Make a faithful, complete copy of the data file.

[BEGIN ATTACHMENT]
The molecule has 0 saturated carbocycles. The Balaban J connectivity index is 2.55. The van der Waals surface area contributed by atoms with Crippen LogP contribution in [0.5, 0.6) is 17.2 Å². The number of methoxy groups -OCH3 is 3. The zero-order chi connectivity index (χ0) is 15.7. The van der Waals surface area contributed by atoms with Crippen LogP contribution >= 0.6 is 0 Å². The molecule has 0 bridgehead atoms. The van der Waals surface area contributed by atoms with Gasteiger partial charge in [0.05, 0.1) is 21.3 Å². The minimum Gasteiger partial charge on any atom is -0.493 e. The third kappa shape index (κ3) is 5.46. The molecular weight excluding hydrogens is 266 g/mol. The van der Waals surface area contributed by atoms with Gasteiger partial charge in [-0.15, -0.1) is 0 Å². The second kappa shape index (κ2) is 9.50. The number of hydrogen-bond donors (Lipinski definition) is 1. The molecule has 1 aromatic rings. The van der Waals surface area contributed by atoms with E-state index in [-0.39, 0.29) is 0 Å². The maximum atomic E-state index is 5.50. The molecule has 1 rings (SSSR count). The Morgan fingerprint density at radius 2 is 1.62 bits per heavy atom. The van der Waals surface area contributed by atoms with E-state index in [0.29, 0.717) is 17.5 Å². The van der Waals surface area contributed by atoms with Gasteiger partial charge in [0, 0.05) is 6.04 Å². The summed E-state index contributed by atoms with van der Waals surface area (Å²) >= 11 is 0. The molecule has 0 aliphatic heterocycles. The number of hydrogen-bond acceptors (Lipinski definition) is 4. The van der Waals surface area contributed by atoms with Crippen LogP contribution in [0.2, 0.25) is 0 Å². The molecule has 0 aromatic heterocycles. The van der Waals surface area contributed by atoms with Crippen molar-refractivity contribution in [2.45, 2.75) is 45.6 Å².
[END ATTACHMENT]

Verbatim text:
The molecule has 0 saturated carbocycles. The Balaban J connectivity index is 2.55. The van der Waals surface area contributed by atoms with Crippen LogP contribution in [0.5, 0.6) is 17.2 Å². The number of methoxy groups -OCH3 is 3. The zero-order chi connectivity index (χ0) is 15.7. The van der Waals surface area contributed by atoms with Crippen LogP contribution >= 0.6 is 0 Å². The molecule has 0 bridgehead atoms. The van der Waals surface area contributed by atoms with Gasteiger partial charge in [0.05, 0.1) is 21.3 Å². The minimum Gasteiger partial charge on any atom is -0.493 e. The third kappa shape index (κ3) is 5.46. The molecular weight excluding hydrogens is 266 g/mol. The van der Waals surface area contributed by atoms with Gasteiger partial charge in [-0.15, -0.1) is 0 Å². The second kappa shape index (κ2) is 9.50. The number of hydrogen-bond donors (Lipinski definition) is 1. The molecule has 1 aromatic rings. The van der Waals surface area contributed by atoms with E-state index in [-0.39, 0.29) is 0 Å². The maximum atomic E-state index is 5.50. The molecule has 1 rings (SSSR count). The Morgan fingerprint density at radius 2 is 1.62 bits per heavy atom. The van der Waals surface area contributed by atoms with E-state index in [0.29, 0.717) is 17.5 Å². The van der Waals surface area contributed by atoms with Gasteiger partial charge in [0, 0.05) is 6.04 Å². The summed E-state index contributed by atoms with van der Waals surface area (Å²) >= 11 is 0. The molecule has 0 aliphatic heterocycles. The number of hydrogen-bond acceptors (Lipinski definition) is 4. The van der Waals surface area contributed by atoms with Crippen LogP contribution in [0.2, 0.25) is 0 Å². The molecule has 0 aromatic heterocycles. The van der Waals surface area contributed by atoms with Crippen molar-refractivity contribution in [2.45, 2.75) is 45.6 Å².